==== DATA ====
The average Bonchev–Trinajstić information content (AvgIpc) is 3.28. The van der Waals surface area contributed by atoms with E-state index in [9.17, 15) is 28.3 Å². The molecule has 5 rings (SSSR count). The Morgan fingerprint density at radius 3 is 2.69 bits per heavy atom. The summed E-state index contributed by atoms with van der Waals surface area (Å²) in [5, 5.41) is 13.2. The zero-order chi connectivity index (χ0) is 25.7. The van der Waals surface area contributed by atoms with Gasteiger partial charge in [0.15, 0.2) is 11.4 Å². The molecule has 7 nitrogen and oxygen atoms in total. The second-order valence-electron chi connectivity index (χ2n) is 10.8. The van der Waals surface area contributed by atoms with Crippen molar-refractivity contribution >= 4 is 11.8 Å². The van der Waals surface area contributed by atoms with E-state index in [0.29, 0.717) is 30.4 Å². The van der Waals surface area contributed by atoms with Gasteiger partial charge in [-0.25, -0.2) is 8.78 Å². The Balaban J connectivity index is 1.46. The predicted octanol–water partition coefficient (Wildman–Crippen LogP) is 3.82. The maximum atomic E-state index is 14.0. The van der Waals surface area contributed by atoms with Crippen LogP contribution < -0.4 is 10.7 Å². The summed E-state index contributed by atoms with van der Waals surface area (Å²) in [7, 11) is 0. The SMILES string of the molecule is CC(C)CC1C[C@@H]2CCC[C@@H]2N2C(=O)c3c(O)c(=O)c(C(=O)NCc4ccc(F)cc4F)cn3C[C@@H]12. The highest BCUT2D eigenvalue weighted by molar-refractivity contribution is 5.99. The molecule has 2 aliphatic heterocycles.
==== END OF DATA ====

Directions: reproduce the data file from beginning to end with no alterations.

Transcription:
The average Bonchev–Trinajstić information content (AvgIpc) is 3.28. The van der Waals surface area contributed by atoms with E-state index in [9.17, 15) is 28.3 Å². The molecule has 5 rings (SSSR count). The Morgan fingerprint density at radius 3 is 2.69 bits per heavy atom. The summed E-state index contributed by atoms with van der Waals surface area (Å²) in [5, 5.41) is 13.2. The zero-order chi connectivity index (χ0) is 25.7. The van der Waals surface area contributed by atoms with Gasteiger partial charge in [0.15, 0.2) is 11.4 Å². The molecule has 7 nitrogen and oxygen atoms in total. The second-order valence-electron chi connectivity index (χ2n) is 10.8. The van der Waals surface area contributed by atoms with Crippen molar-refractivity contribution >= 4 is 11.8 Å². The van der Waals surface area contributed by atoms with E-state index in [0.29, 0.717) is 30.4 Å². The van der Waals surface area contributed by atoms with Gasteiger partial charge in [-0.25, -0.2) is 8.78 Å². The Balaban J connectivity index is 1.46. The predicted octanol–water partition coefficient (Wildman–Crippen LogP) is 3.82. The maximum atomic E-state index is 14.0. The van der Waals surface area contributed by atoms with Crippen LogP contribution < -0.4 is 10.7 Å². The summed E-state index contributed by atoms with van der Waals surface area (Å²) in [7, 11) is 0. The SMILES string of the molecule is CC(C)CC1C[C@@H]2CCC[C@@H]2N2C(=O)c3c(O)c(=O)c(C(=O)NCc4ccc(F)cc4F)cn3C[C@@H]12. The highest BCUT2D eigenvalue weighted by molar-refractivity contribution is 5.99. The molecule has 2 aliphatic heterocycles.